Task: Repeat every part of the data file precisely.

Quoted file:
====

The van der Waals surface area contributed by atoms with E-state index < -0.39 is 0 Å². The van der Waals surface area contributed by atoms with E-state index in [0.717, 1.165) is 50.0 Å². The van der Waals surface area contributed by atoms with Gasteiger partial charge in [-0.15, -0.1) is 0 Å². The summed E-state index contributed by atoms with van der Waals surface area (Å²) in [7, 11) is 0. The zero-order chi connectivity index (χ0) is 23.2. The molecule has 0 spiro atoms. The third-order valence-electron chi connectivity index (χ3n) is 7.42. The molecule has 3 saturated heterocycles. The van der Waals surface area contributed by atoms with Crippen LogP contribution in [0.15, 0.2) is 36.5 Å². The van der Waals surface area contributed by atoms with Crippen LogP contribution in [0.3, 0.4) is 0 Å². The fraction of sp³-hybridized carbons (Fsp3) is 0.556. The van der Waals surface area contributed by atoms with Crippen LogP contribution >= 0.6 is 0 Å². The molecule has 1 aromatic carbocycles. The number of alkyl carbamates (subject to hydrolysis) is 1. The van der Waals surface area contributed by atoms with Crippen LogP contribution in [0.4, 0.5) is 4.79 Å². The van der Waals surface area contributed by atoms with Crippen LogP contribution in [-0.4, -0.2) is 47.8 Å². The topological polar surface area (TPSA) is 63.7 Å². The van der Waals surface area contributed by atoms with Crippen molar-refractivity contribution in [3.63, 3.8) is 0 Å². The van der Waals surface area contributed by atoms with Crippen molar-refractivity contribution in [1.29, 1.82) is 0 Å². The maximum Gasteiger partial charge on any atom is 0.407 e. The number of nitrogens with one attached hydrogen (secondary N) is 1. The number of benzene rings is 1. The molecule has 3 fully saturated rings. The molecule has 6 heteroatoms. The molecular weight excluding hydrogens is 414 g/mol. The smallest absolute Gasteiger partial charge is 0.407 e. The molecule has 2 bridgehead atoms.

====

The van der Waals surface area contributed by atoms with E-state index < -0.39 is 0 Å². The van der Waals surface area contributed by atoms with E-state index in [0.717, 1.165) is 50.0 Å². The van der Waals surface area contributed by atoms with Gasteiger partial charge in [-0.15, -0.1) is 0 Å². The summed E-state index contributed by atoms with van der Waals surface area (Å²) in [7, 11) is 0. The zero-order chi connectivity index (χ0) is 23.2. The molecule has 0 spiro atoms. The third-order valence-electron chi connectivity index (χ3n) is 7.42. The molecule has 3 saturated heterocycles. The van der Waals surface area contributed by atoms with Crippen LogP contribution in [0.15, 0.2) is 36.5 Å². The van der Waals surface area contributed by atoms with Crippen LogP contribution in [0.3, 0.4) is 0 Å². The fraction of sp³-hybridized carbons (Fsp3) is 0.556. The van der Waals surface area contributed by atoms with Crippen LogP contribution >= 0.6 is 0 Å². The molecule has 1 aromatic carbocycles. The number of alkyl carbamates (subject to hydrolysis) is 1. The van der Waals surface area contributed by atoms with Crippen LogP contribution in [0.4, 0.5) is 4.79 Å². The van der Waals surface area contributed by atoms with Crippen LogP contribution in [-0.4, -0.2) is 47.8 Å². The topological polar surface area (TPSA) is 63.7 Å². The van der Waals surface area contributed by atoms with Crippen molar-refractivity contribution in [3.63, 3.8) is 0 Å². The van der Waals surface area contributed by atoms with Crippen molar-refractivity contribution in [1.29, 1.82) is 0 Å². The maximum Gasteiger partial charge on any atom is 0.407 e. The number of nitrogens with one attached hydrogen (secondary N) is 1. The number of benzene rings is 1. The molecule has 3 fully saturated rings. The molecule has 6 heteroatoms. The molecular weight excluding hydrogens is 414 g/mol. The smallest absolute Gasteiger partial charge is 0.407 e. The molecule has 2 bridgehead atoms.